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Genome-Wide Expression Analysis in Fibroblast Cell Lines from Probands with Pallister Killian Syndrome

  • Maninder Kaur ,

    Contributed equally to this work with: Maninder Kaur, Kosuke Izumi

    Affiliation The Division of Human Genetics, The Children's Hospital of Philadelphia, Philadelphia, Pennsylvania, United States of America

  • Kosuke Izumi ,

    Contributed equally to this work with: Maninder Kaur, Kosuke Izumi

    Affiliations The Division of Human Genetics, The Children's Hospital of Philadelphia, Philadelphia, Pennsylvania, United States of America, Research Center for Epigenetic Disease, Institute of Molecular and Cellular Biosciences, The University of Tokyo, Tokyo, Japan

  • Alisha B. Wilkens,

    Affiliation The Division of Human Genetics, The Children's Hospital of Philadelphia, Philadelphia, Pennsylvania, United States of America

  • Kathryn C. Chatfield,

    Affiliation Department of Pediatrics, Section of Pediatric Cardiology, The Children's Hospital of Colorado, Denver, Colorado, United States of America

  • Nancy B. Spinner,

    Affiliations The Department of Pathology, The Children's Hospital of Philadelphia, Philadelphia, Pennsylvania, United States of America, The Perelman School of Medicine at The University of Pennsylvania, Philadelphia, Pennsylvania, United States of America

  • Laura K. Conlin,

    Affiliations The Department of Pathology, The Children's Hospital of Philadelphia, Philadelphia, Pennsylvania, United States of America, The Perelman School of Medicine at The University of Pennsylvania, Philadelphia, Pennsylvania, United States of America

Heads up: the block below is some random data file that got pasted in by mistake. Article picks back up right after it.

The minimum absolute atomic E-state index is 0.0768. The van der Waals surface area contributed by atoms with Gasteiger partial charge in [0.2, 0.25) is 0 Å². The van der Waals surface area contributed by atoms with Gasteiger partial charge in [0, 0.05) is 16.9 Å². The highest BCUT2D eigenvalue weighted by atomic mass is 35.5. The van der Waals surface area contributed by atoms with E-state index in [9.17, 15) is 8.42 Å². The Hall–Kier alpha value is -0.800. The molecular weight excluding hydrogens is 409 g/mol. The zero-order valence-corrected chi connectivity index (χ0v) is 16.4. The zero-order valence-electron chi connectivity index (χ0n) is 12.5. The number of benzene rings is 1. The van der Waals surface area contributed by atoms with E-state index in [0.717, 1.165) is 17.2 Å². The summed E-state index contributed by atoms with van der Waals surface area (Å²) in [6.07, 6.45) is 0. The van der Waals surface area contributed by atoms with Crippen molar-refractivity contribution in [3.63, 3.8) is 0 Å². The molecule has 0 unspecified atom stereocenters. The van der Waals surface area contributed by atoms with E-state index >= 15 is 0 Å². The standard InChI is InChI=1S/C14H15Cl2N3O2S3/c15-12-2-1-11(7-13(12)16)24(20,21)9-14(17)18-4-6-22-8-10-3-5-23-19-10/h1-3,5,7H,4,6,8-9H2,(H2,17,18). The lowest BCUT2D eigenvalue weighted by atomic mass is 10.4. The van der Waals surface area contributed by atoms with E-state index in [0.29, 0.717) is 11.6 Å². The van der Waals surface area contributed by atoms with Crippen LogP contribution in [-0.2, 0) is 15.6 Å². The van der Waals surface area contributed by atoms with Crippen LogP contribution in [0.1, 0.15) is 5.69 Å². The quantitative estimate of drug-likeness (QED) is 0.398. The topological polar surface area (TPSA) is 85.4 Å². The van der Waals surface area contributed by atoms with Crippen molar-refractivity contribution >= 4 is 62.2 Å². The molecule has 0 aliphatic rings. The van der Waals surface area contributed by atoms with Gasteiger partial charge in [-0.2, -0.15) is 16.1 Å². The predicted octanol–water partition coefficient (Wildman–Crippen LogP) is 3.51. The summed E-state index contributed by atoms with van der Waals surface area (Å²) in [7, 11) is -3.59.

• Zhe Zhang,

    Affiliation Center for Biomedical Informatics, The Children's Hospital of Philadelphia, Philadelphia, Pennsylvania, United States of America

  • Ian D. Krantz

    Affiliations The Division of Human Genetics, The Children's Hospital of Philadelphia, Philadelphia, Pennsylvania, United States of America, The Perelman School of Medicine at The University of Pennsylvania, Philadelphia, Pennsylvania, United States of America


Pallister Killian syndrome (OMIM: # 601803) is a rare multisystem disorder typically caused by tissue limited mosaic tetrasomy of chromosome 12p (isochromosome 12p). The clinical manifestations of Pallister Killian syndrome are variable with the most common findings including craniofacial dysmorphia, hypotonia, cognitive impairment, hearing loss, skin pigmentary differences and epilepsy. Isochromosome 12p is identified primarily in skin fibroblast cultures and in chorionic villus and amniotic fluid cell samples and may be identified in blood lymphocytes during the neonatal and early childhood period. We performed genomic expression profiling correlated with interphase fluorescent in situ hybridization and single nucleotide polymorphism array quantification of degree of mosaicism in fibroblasts from 17 Caucasian probands with Pallister Killian syndrome and 9 healthy age, gender and ethnicity matched controls. We identified a characteristic profile of 354 (180 up- and 174 down-regulated) differentially expressed genes in Pallister Killian syndrome probands and supportive evidence for a Pallister Killian syndrome critical region on 12p13.31. The differentially expressed genes were enriched for developmentally important genes such as homeobox genes. Among the differentially expressed genes, we identified several genes whose misexpression may be associated with the clinical phenotype of Pallister Killian syndrome such as downregulation of ZFPM2, GATA6 and SOX9, and overexpression of IGFBP2.